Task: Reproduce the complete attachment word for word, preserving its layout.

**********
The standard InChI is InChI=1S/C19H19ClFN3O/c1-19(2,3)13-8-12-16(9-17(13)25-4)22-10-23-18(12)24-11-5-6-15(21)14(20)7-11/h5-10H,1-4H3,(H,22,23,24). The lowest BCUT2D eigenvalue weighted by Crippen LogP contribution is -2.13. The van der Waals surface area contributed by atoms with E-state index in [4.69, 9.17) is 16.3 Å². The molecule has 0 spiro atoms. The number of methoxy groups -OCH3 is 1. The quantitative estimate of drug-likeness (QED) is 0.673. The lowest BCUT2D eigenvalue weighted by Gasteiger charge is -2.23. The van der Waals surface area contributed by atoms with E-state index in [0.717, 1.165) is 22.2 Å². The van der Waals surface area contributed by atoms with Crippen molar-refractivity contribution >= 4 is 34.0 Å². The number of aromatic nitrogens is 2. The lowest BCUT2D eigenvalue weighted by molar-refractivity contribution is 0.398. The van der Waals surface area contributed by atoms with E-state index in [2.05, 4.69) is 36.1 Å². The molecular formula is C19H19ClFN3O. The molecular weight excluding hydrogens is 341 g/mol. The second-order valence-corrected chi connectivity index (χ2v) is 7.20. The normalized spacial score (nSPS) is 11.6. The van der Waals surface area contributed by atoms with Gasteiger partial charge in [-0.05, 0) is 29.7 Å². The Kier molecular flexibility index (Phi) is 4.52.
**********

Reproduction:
The standard InChI is InChI=1S/C19H19ClFN3O/c1-19(2,3)13-8-12-16(9-17(13)25-4)22-10-23-18(12)24-11-5-6-15(21)14(20)7-11/h5-10H,1-4H3,(H,22,23,24). The lowest BCUT2D eigenvalue weighted by Crippen LogP contribution is -2.13. The van der Waals surface area contributed by atoms with E-state index in [4.69, 9.17) is 16.3 Å². The molecule has 0 spiro atoms. The number of methoxy groups -OCH3 is 1. The quantitative estimate of drug-likeness (QED) is 0.673. The lowest BCUT2D eigenvalue weighted by Gasteiger charge is -2.23. The van der Waals surface area contributed by atoms with E-state index in [0.717, 1.165) is 22.2 Å². The van der Waals surface area contributed by atoms with Crippen molar-refractivity contribution >= 4 is 34.0 Å². The number of aromatic nitrogens is 2. The lowest BCUT2D eigenvalue weighted by molar-refractivity contribution is 0.398. The van der Waals surface area contributed by atoms with E-state index in [2.05, 4.69) is 36.1 Å². The molecular formula is C19H19ClFN3O. The molecular weight excluding hydrogens is 341 g/mol. The second-order valence-corrected chi connectivity index (χ2v) is 7.20. The normalized spacial score (nSPS) is 11.6. The van der Waals surface area contributed by atoms with Gasteiger partial charge in [-0.05, 0) is 29.7 Å². The Kier molecular flexibility index (Phi) is 4.52.